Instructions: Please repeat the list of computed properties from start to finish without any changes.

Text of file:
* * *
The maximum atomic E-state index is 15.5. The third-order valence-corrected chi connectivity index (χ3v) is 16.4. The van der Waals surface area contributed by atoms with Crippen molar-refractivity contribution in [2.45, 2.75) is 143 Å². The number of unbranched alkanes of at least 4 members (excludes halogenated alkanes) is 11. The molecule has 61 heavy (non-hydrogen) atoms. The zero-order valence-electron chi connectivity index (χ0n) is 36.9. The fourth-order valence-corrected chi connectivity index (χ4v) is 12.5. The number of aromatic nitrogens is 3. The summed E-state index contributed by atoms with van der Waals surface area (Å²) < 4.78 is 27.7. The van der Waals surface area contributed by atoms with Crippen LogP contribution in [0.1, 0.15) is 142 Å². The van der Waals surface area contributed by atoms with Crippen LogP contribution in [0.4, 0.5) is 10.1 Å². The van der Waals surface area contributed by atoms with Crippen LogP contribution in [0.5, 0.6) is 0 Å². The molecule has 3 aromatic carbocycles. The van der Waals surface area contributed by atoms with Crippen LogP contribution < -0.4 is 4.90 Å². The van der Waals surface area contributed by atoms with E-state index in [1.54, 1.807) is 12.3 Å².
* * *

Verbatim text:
The maximum atomic E-state index is 15.5. The third-order valence-corrected chi connectivity index (χ3v) is 16.4. The van der Waals surface area contributed by atoms with Crippen molar-refractivity contribution in [2.45, 2.75) is 143 Å². The number of unbranched alkanes of at least 4 members (excludes halogenated alkanes) is 11. The molecule has 61 heavy (non-hydrogen) atoms. The zero-order valence-electron chi connectivity index (χ0n) is 36.9. The fourth-order valence-corrected chi connectivity index (χ4v) is 12.5. The number of aromatic nitrogens is 3. The summed E-state index contributed by atoms with van der Waals surface area (Å²) < 4.78 is 27.7. The van der Waals surface area contributed by atoms with Crippen LogP contribution in [0.1, 0.15) is 142 Å². The van der Waals surface area contributed by atoms with Crippen LogP contribution in [0.4, 0.5) is 10.1 Å². The van der Waals surface area contributed by atoms with Crippen LogP contribution in [0.5, 0.6) is 0 Å². The molecule has 3 aromatic carbocycles. The van der Waals surface area contributed by atoms with Crippen LogP contribution < -0.4 is 4.90 Å². The van der Waals surface area contributed by atoms with E-state index in [1.54, 1.807) is 12.3 Å².